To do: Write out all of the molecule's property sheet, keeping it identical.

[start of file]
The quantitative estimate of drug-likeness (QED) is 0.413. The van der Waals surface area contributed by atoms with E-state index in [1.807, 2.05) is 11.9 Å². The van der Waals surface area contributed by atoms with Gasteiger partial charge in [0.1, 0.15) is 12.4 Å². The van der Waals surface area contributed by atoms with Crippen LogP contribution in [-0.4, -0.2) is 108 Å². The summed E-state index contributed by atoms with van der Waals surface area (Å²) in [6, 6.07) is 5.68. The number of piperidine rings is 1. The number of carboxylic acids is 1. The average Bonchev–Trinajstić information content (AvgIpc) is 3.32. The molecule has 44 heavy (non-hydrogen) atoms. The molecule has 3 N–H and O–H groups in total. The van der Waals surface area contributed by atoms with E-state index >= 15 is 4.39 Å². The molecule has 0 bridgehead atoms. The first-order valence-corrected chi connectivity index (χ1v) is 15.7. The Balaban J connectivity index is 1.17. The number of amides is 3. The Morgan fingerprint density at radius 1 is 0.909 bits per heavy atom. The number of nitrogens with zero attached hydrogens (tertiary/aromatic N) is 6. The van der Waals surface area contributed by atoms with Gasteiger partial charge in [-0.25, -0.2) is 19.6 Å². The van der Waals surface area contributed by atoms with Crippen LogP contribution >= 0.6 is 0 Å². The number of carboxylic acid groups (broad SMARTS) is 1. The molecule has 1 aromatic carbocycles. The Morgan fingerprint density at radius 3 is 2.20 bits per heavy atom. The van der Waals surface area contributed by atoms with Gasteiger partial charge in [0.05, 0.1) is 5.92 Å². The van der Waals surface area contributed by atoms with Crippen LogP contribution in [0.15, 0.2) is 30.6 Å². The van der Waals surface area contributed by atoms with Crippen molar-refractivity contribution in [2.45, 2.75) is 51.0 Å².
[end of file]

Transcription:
The quantitative estimate of drug-likeness (QED) is 0.413. The van der Waals surface area contributed by atoms with E-state index in [1.807, 2.05) is 11.9 Å². The van der Waals surface area contributed by atoms with Gasteiger partial charge in [0.1, 0.15) is 12.4 Å². The van der Waals surface area contributed by atoms with Crippen LogP contribution in [-0.4, -0.2) is 108 Å². The summed E-state index contributed by atoms with van der Waals surface area (Å²) in [6, 6.07) is 5.68. The number of piperidine rings is 1. The number of carboxylic acids is 1. The average Bonchev–Trinajstić information content (AvgIpc) is 3.32. The molecule has 44 heavy (non-hydrogen) atoms. The molecule has 3 N–H and O–H groups in total. The van der Waals surface area contributed by atoms with E-state index >= 15 is 4.39 Å². The molecule has 0 bridgehead atoms. The first-order valence-corrected chi connectivity index (χ1v) is 15.7. The Balaban J connectivity index is 1.17. The number of amides is 3. The Morgan fingerprint density at radius 1 is 0.909 bits per heavy atom. The number of nitrogens with zero attached hydrogens (tertiary/aromatic N) is 6. The van der Waals surface area contributed by atoms with Gasteiger partial charge in [-0.25, -0.2) is 19.6 Å². The van der Waals surface area contributed by atoms with Crippen LogP contribution >= 0.6 is 0 Å². The number of carboxylic acid groups (broad SMARTS) is 1. The molecule has 1 aromatic carbocycles. The Morgan fingerprint density at radius 3 is 2.20 bits per heavy atom. The van der Waals surface area contributed by atoms with Gasteiger partial charge in [0.05, 0.1) is 5.92 Å². The van der Waals surface area contributed by atoms with Crippen LogP contribution in [0.15, 0.2) is 30.6 Å². The van der Waals surface area contributed by atoms with Crippen molar-refractivity contribution in [2.45, 2.75) is 51.0 Å².